Equally pointed is Romanian artist Marilena Preda Sânc’s work, Globe. The small sculpture measuring just 35 x 35 x 35 cm and also on display at the Romanian Peasant Museum consists of a battered globe, distressed, torn apart and riddled with rusty nails. In one place it seems to have split with its contents sticking out like a worn teddy bear losing its stuffing, nestled on a bed of more bent and rusty nails. There is an accompanying video work by the same name (not on display at the Biennale but available on Youtube
which appears to show its creation. The artist’s destructive gestures as she scratches the surface of the globe with a box cutter, sets to it with a small saw and then proceeds to pound nails clumsily into its surface feels like a particularly timely political statement. All of the initial gestures are focussed on the European Continent and somehow echo the mood of many after the recent elections for the European parliament, where an unprecedented number of far-right extremists gained seats amongst widespread dissatisfaction with the political status quo in Europe.
A third and final highlight for me would have to be American/Filipino artist Stephanie Syjuco’s massive installation Free Texts: An Open Source Reading Room, which takes up the top floor at the Institute for Political research at the University of Bucharest. The display is spread across three walls and features posters of varying sizes advertising the URLs of a host of texts which all relate to the open source movement, copyright, digital reproduction and file sharing. At the bottom of each poster tabs with the URLs can be ripped off and taken home, like ‘Help Wanted’ ads on a lamppost. While there is clearly a commentary being made about access to cultural and academic resources, the artist also draws a link in her accompanying text with the struggle for physical and natural resources, and the way large companies are trying to patent genes of plants and animals as well. It raises striking questions about the so-called gate keepers within society and serves as both an attempt to shine a light and a kind of call to arms.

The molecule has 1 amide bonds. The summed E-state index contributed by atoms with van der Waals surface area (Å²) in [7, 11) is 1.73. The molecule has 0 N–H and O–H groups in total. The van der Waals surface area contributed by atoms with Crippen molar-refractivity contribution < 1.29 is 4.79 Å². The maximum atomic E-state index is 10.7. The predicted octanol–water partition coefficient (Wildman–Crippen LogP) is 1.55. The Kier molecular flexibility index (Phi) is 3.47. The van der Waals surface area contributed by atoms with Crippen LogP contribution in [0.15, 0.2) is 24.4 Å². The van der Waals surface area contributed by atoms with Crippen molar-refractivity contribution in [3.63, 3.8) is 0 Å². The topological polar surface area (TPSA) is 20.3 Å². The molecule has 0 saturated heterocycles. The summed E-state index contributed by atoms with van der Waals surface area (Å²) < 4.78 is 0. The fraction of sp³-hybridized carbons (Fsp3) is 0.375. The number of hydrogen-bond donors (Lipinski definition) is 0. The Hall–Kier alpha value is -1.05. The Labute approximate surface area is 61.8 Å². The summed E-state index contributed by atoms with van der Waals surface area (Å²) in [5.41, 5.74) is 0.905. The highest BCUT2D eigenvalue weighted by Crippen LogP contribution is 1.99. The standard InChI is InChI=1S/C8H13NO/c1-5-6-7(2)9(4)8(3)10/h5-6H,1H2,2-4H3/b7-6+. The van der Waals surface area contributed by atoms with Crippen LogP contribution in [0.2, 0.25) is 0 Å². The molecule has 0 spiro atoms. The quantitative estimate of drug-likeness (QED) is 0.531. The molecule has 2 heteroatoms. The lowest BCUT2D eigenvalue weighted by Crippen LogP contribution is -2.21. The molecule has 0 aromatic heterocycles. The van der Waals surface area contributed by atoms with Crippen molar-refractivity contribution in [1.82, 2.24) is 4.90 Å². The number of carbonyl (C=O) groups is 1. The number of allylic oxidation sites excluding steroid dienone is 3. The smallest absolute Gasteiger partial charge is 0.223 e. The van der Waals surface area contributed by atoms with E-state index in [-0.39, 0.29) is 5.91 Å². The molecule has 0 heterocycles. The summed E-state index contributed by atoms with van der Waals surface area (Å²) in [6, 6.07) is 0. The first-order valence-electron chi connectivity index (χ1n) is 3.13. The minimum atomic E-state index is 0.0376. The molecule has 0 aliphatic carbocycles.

The political emphasis of the works within the framework of the Biennial as a whole makes it an altogether different animal from larger exhibitions in cities like Venice and Berlin. One journalist I spoke with seemed to think this was inevitable given its location and the challenges of holding it in a country like Romania, not just in terms of the difficulties faced by the contemporary arts establishment within the country but also because of the widely imbalanced portrayal of the country propagated outside its borders, especially in the West. Certainly the responses from people I experienced in both Bucharest and back in London supported this idea of the city and the country as a whole facing complex pressures for multiple sides. As a form of engagement with these myriad obstacles, the Biennale certainly feels like a fitting forum to try and address them.
By Will Gresson